Sunday, May 14, 2006

Some Operational Pitfalls Of Relying On Data Mining

One of the founders of Wired Magazine--techie extraordinaire--Simson L. Garfinkel of Harvard looks at the latest revelation coming from the broader extra-legal NSA warrantless eavesdropping program, the data mining of the call records of nearly all Americans in the name of keeping us "safe" from "terror."

Garfinkel shows how the effort can be a wild goose chase of an extremely wasteful kind.

Some cogent points:

(T)he real danger of this kind of unrestricted data mining isn't "false positives" -- that is, associations that don't really exist -- but meaningless positives. Investigating all of these positives takes time and money. And if the investigations are not done correctly, innocent lives can be ruined in the process. A principle of American jurisprudence is that it is better for a guilty person to go free than for an innocent person to be imprisoned. How will our society react to a system that requires many people to be investigated because only one of them might be a terrorist?...

Ultimately, (this) may be the greatest dilemma for those involved in collecting and mining data: What information does one not need to collect, and when is it safe to throw away a piece of data? It's human nature to hold on to information as long as possible -- once you eliminate it, you can't always get it back. And even if you could keep everything forever, would you want to? The cost of storing and protecting data is high. The more information you have, the more difficult it is to search and cross-reference it, which means you must spend more on computer systems. And perhaps the most insidious side effect of all: After spending all the money and effort to collect, keep and protect data, it is hard not to develop that nagging feeling that you really should be putting it to use.


Blogger DrewL said...

I guess one could say that an idle database is the devil's workshop. And if Cheney isn't a close proxy for the dark prince, I don't know who is.

5/14/2006 11:33 PM  
Blogger Meatball One said...

"an idle database is the devil's workshop"

My God man, where is it all coming from?

Another trés excellent comment per poetic sumary. First the Dubya line and now this.

God damn.

5/15/2006 8:04 AM  
Blogger Effwit said...


I agree with M1 about the worthiness of your database line.

Nobody builds a tool that they don't intend to use.

5/15/2006 9:30 AM  
Blogger Effwit said...


DrewL is a smart cookie.

5/15/2006 9:30 AM  
Blogger DrewL said...

Speaking of databases, I found today's statement by Verizon to be quite interesting. While claiming to neither acknowledge nor deny their involvement with the NSA's program, they went on to effectively deny that the operating companies they owned between 9/11 and 4 months ago were involved.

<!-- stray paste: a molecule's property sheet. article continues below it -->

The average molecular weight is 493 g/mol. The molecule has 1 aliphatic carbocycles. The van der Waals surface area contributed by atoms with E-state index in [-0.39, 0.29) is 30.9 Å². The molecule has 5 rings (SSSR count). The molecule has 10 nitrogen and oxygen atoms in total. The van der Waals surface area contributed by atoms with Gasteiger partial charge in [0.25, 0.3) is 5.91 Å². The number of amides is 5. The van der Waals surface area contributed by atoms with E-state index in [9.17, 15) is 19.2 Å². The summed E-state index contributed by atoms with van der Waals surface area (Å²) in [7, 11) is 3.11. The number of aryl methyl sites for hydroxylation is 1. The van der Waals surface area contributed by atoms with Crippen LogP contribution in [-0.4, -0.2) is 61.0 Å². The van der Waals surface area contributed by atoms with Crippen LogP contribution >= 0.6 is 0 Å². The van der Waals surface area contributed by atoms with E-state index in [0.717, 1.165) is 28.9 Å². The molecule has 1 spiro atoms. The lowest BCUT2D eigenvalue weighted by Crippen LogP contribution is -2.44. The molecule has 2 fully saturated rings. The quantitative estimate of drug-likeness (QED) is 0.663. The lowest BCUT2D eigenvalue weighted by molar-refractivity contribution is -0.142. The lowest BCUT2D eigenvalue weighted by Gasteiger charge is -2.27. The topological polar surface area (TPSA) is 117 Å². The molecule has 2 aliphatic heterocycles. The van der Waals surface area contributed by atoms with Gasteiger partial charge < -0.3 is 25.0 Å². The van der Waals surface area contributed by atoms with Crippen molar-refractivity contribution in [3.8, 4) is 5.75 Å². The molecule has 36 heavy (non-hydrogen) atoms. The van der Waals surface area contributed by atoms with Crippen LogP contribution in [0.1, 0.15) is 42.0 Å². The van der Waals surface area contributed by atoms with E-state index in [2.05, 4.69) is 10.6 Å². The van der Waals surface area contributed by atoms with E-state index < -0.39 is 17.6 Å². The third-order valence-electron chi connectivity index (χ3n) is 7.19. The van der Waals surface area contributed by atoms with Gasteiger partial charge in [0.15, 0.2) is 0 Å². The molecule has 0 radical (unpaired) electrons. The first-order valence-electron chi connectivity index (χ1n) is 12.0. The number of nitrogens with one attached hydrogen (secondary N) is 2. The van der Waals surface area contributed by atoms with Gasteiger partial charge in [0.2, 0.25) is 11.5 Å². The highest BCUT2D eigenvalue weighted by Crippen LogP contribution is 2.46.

Hmmmm. Well, reading between the lines, I'd say they effectively are acknowledging that MCI was involved. After all, they just closed their acquisition of MCI about 4 months ago.


5/16/2006 11:24 PM  
Blogger Effwit said...


Good observation.

MCI would certainly have been up to the nads in the program. It kinda makes me wonder about Bernie Ebber's prosecution. Might he have decided to blow the whistle or maybe just stop MCI's participation?

Maybe the whole house of cards at MCI was toppled in order to get someone (Verizon) in there who would do the govts bidding.

Also, pay no attention to the Bell South bullshittery about not being involved. Supposedly, only a handful of people at each company was fully read into the program. That's why their "internal investigation" has found "no evidence" of their involvement.

And in order to protect the current stockholders' stake, any complicit telecoms would have to lie in order to protect themselves from possible financial damages from participating in the NSA program.

5/17/2006 12:12 AM  
Blogger DrewL said...

Yeah, I don't think any of them will admit to anything without some guarantee of full civil and criminal immunity. Unlikely that our current DoJ would capitulate on that front since they're probably up to their a-holes in complicity on some of this stuff, at least a certain high ranking DoJ mucky-muck whose last name starts with a G and ends in Z.

5/17/2006 11:15 PM  
Blogger Effwit said...


The president has authorized the telecoms to lie about this matter, in direct contravention of SEC rules on what companies can get away with in public statements.

New Presidential Memorandum Permits Intelligence Director To Authorize Telcos To Lie Without Violating Securities Law

A presidential memorandum signed by the President on May 5 allows the Director of National Intelligence, John Negroponte, to authorize a company to conceal activities related to national security. (See 15 U.S.C. 78m(b)(3)(A))

This is how the telecoms have their cake and are able to eat it too.

5/18/2006 8:48 AM  

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